Germans worry less about local climate change impacts than people in other countries - survey
Clean Energy Wire
People in Germany are less concerned about the impacts of climate change than the citizens of many other countries across the globe, according to a survey by Paris-based market research firm Ipsos. 59 percent of Germans expressed concern about today's impacts of climate change in their country, a share far below most other countries: South Africa is at number one with 83 percent, followed by Chile with 80 percent, and Italy with 79 percent. Overall, Germans were less preoccupied with climate worries when the poll was conducted around the start of the Ukraine war. Whereas 36 percent of Germans said they had been seriously worried about the issue in the last few weeks, there was considerably greater alarm in Latin American countries, with Colombia, Chile, Mexico and Argentina leading the way (Question: "To what extent, if at all, have you worried about climate change in the last 2-3 weeks?"). Among the 31 countries surveyed, worries among respondents in Germany ranked 24th -- below Saudi Arabia and the United States. Only 36 percent of Germans believe their coalition government of Social Democrats (SPD), Greens and Freed Democrats (FDP) has “a clear plan in place for how government, businesses and people themselves are going to work together to tackle climate change”. But one year ago, when the country was still ruled by a coalition between the Christian Democrats (CDU) and the SPD, the share was much lower still, at 28 percent.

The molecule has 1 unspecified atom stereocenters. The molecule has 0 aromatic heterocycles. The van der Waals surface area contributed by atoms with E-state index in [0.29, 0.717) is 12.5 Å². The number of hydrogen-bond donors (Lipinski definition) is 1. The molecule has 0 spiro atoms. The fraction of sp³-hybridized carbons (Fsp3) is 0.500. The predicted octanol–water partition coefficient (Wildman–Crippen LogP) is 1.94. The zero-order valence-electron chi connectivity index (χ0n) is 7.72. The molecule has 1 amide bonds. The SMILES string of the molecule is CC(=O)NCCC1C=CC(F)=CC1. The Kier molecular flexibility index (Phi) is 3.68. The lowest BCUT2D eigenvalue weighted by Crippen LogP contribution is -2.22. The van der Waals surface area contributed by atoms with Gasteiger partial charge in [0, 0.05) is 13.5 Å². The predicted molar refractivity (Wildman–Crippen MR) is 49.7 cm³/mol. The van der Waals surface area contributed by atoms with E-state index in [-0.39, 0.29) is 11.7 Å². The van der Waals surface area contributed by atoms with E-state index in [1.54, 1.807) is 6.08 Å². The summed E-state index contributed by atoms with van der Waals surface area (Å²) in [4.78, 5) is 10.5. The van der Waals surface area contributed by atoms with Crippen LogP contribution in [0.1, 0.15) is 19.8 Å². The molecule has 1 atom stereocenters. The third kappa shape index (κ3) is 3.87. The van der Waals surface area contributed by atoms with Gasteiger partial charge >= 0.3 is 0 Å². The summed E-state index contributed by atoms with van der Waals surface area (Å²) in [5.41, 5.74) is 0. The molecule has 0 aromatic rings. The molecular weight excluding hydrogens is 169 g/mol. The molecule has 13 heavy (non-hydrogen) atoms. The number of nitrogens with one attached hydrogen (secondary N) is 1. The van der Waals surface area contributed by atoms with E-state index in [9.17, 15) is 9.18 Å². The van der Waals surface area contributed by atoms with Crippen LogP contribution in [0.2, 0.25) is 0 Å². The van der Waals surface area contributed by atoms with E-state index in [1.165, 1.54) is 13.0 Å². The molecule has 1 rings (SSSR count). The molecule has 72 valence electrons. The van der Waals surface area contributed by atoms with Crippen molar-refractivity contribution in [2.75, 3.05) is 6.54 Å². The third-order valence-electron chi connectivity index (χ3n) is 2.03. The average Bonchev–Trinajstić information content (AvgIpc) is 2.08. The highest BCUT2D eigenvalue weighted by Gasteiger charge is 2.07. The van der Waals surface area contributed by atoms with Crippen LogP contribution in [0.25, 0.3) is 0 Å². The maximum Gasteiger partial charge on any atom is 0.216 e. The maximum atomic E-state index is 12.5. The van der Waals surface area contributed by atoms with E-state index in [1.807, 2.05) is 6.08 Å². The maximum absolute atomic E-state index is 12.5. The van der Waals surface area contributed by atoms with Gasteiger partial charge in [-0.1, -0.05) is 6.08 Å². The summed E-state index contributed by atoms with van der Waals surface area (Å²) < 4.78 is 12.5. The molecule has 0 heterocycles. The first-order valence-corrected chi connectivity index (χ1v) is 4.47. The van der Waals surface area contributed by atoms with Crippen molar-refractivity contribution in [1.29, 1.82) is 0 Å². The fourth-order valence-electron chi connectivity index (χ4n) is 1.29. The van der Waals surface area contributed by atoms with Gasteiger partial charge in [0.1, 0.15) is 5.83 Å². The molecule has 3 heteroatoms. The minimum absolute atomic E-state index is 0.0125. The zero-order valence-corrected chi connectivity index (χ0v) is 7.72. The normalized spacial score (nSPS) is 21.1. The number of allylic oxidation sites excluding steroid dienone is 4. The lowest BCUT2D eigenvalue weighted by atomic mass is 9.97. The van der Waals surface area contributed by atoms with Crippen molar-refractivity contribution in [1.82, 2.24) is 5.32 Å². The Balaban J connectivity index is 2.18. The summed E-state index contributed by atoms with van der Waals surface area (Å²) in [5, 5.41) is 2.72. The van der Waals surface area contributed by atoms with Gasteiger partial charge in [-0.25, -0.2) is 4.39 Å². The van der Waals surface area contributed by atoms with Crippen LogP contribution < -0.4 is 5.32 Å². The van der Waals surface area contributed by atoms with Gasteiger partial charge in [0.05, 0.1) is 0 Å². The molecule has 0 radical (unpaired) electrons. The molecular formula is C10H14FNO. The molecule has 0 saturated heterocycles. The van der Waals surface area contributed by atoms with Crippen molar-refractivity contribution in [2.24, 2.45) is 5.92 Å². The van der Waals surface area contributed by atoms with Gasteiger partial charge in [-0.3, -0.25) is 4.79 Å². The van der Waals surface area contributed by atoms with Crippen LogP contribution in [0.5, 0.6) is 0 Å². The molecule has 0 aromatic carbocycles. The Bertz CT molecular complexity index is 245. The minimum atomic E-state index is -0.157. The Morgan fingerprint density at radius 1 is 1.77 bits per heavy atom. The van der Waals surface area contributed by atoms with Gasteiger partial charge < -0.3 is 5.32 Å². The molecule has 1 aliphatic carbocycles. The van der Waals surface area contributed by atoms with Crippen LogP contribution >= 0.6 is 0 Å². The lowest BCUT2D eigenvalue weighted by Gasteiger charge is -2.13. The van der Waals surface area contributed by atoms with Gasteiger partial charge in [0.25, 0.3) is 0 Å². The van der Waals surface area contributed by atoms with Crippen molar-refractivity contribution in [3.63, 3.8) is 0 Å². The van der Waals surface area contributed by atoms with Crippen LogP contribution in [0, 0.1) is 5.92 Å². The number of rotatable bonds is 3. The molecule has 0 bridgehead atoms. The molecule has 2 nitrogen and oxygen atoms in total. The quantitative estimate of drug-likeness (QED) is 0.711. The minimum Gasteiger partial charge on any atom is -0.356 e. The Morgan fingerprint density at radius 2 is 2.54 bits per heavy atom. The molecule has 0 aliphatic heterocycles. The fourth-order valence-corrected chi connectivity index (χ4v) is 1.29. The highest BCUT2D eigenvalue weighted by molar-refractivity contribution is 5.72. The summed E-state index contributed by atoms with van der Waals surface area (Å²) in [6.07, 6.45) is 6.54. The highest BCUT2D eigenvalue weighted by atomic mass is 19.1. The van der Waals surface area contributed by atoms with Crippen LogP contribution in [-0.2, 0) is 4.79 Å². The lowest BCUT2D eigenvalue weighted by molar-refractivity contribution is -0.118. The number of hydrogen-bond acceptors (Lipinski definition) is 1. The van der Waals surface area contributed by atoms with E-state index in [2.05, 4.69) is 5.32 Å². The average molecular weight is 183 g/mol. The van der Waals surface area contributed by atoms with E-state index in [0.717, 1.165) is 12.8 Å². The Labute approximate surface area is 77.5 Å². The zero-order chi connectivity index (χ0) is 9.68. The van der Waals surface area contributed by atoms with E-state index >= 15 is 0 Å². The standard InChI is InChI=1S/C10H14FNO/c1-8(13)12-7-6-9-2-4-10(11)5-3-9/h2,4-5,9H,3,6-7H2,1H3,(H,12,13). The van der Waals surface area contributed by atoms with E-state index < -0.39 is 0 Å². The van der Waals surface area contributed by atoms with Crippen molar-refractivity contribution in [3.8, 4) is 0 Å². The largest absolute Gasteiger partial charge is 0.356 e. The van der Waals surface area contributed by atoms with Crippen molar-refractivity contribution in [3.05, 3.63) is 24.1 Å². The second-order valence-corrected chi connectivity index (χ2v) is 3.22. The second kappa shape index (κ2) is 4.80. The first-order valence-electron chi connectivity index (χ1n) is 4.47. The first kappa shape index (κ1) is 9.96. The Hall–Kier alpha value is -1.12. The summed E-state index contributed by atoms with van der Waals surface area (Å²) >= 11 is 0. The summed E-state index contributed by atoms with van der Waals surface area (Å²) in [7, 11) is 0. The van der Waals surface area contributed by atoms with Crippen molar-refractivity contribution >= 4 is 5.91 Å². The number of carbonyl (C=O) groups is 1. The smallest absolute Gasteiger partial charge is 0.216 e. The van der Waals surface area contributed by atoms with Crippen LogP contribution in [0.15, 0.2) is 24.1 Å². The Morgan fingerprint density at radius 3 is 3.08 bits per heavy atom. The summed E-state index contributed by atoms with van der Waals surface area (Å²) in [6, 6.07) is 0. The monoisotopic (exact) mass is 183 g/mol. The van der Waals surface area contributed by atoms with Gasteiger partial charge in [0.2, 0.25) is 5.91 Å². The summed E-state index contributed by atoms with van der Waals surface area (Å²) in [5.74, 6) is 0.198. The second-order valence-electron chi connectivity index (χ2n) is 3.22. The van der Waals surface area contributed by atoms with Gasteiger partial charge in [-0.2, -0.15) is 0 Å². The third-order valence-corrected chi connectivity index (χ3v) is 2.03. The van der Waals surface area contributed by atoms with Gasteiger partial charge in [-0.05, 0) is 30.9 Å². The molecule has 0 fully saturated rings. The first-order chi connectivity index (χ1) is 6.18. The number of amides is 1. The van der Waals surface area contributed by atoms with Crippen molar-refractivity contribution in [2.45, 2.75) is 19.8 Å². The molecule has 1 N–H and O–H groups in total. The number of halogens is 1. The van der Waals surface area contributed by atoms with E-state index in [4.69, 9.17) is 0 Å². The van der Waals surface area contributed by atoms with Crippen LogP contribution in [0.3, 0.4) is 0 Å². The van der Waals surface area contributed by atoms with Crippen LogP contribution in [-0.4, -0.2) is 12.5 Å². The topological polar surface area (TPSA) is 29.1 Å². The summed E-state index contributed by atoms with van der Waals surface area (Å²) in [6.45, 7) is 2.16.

Ipsos found that climate change is a regular concern for only half of the people around the world. “Despite seven in 10 people being concerned about the impact of climate change on our planet, for the majority of people globally there are other issues they feel are more pressing, such as their family’s health, war, financial concerns and the ongoing pandemic,” said Pippa Bailey, head of UK Climate Change & Sustainability Practice at Ipsos.
Germany was the country most concerned about climate change in a separate Ipsos survey in August 2021.